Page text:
In the absurdly popular game with no direct objective called Minecraft, lack of limitations are the norm and now with a new modification called qCraft it has been equipped with quantum mechanics. This would pit Minecraft versus string theory in the sense of gathering interest about the subject and introducing many to the theories of quantum mechanics that were previously completely unaware. This isn’t to say that Minecraft will be able to simulate conditions on par with actual and verifiable experimental physics, but it will be able to illustrate concepts that could potentially be the first step in the door of pursuit in these actual sciences.
The qCraft mod was designed by an individual named Daniel Ratcliffe, but has received support from many reputable sources even including Google’s Quantum AI Lab. Within the mod, players can create scientific phenomena and implement it into the actual gameplay. For example, quantum entanglement can be applied to a building causing it to appear completely invisible unless it is viewed from the precise angle allowing it to be visibly perceived. Quantum computing systems can also be created allowing players to transport matter from one area to another in a manner most commonly understood as teleportation.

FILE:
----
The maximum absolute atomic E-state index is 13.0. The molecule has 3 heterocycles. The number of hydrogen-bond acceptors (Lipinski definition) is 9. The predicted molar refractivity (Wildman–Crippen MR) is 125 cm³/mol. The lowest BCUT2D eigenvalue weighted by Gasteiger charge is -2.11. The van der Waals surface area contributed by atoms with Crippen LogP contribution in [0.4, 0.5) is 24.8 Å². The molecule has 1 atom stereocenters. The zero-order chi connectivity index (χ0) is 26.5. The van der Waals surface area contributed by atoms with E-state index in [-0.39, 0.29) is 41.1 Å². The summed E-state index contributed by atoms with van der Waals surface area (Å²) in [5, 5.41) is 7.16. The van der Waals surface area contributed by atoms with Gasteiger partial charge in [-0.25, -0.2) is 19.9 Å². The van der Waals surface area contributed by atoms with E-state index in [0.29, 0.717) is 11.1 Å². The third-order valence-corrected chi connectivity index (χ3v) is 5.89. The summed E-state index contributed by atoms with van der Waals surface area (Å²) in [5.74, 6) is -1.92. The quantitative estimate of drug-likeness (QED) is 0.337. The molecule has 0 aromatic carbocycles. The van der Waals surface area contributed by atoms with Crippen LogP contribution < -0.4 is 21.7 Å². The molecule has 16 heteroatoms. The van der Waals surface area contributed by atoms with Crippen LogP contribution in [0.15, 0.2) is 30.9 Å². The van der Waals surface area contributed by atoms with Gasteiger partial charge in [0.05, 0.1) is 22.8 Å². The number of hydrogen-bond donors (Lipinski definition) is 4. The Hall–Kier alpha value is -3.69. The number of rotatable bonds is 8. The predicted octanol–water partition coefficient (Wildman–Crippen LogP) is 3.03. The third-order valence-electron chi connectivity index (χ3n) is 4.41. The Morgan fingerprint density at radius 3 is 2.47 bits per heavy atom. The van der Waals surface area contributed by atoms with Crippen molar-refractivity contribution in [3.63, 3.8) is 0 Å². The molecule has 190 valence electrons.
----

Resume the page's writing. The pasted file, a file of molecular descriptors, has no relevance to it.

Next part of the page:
Quantum physics, simply stated, is the study of how different particles interact with each other on an extremely miniscule level. It is so small that some of the interactions may seem magical or even impossible due to the fact that someone is not completely aware of what they are looking at when it is happening. The same way a magic trick can have a tremendous impact when someone has no idea how the performer was able to perform the trick in the natural world. Without a reference point in the natural world, an event appears supernatural to the observer.
String theory, and the all-encompassing bundle that lies above called M-Theory, seeks to explain the interaction between all particles, especially those which cannot be observed on the subatomic level. It supposes that their interaction is guided by something called “superstrings” which are able to bend and vibrate accordingly with both dimensional and spatial factors.
The qCraft modification is by no means a doctoral level course in quantum physics and mechanics, and may not be able to even broach upon an understanding of string theory in and of itself. But the mere fact that it can introduce myriad countless minds to the subjects surrounding the construction of these theories is a novel and brilliant approach to video game modification. It should not be overlooked how positive an impact a game such as Minecraft can have on the overall intelligence and creativity of the video game playing populous. Instead of gathering the most points or becoming superior to the other combatants within the virtual world, the player is encouraged to build, create, and further push the limits of what is possible. This kind of drive and creativity is what both art and scientific discovery are all about. Yes, Minecraft may not be directly related to solving the mysteries of string theory, but if it can inspire various people to further pursue the hard sciences that it has accomplished far more than the majority of video games could have ever hoped to do.
Written by Michael Blain